Readings make for a holier day

Just in time for the High Holy Days, Jewish Lights, the well-established Jewish publishing house, has brought out “Yom Kippur Readings,” a timely collection designed to give added meaning to the traditional prayerbook. The material has been edited by Dov Peretz Elkins, rabbi emeritus of the Jewish Center in Princeton, N.J. and author of 35 books for Jewish group leaders.

Even Jews who rarely attend services usually find their way to a synagogue on Yom Kippur, perceiving it to be the holiest day of the year. Reading the book will greatly augment limited knowledge of the rituals and liturgy of the holiday, even more so if brought along to consult with during the service. For regular worshippers, the book will add to their appreciation of familiar prayers.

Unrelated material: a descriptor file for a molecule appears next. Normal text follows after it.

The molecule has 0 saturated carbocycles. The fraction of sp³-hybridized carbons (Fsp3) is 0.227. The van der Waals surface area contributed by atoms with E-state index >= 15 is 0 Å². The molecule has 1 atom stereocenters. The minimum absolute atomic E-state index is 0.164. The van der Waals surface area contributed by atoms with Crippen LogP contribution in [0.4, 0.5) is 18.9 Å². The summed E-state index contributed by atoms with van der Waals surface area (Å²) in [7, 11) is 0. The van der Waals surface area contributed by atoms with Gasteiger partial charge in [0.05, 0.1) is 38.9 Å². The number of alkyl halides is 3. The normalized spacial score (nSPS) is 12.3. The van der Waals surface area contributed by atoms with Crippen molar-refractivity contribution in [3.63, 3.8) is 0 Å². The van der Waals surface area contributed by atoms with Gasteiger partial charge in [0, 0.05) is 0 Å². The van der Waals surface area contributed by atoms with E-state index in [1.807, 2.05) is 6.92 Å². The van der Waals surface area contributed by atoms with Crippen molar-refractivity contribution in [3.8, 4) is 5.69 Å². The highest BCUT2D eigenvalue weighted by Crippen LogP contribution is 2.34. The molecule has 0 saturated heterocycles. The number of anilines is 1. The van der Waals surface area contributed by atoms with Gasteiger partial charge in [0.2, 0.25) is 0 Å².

The selections have been arranged into 15 sections, generally coinciding with a part of the service. Each section is prefaced by an appropriate quotation from Arthur Green’s book “These Are the Words.” The initial section, “First Reflections,” is an introduction to the holiday and its significance. Included are quotations from Debbie Friedman, Abraham Joshua Heschel and several rabbis.

The book then follows the order of prayer, beginning with Kol Nidre and ending with N’eilah, the closing of the gates. There is also a section on Yom Kippur customs such as what to wear, the laws of fasting and commentary on other prayers.

Passages from the Bible, Midrash, Talmud and Chassidic stories appear throughout. While most of the accompanying quotes are from rabbis (the editor appears to attribute himself most frequently of all,) others come from a variety of Jewish personages including Albert Einstein, Sholem Aleichem, Leo Tolstoy and Maimonides.

Use of this anthology can deepen one’s observance of this crucial day, regardless of whether one is confused by the rituals and prayers or knows them well.

“Yom Kippur Readings” edited by Rabbi Dov Peretz Elkins (368 pages, Jewish Lights, $24.99).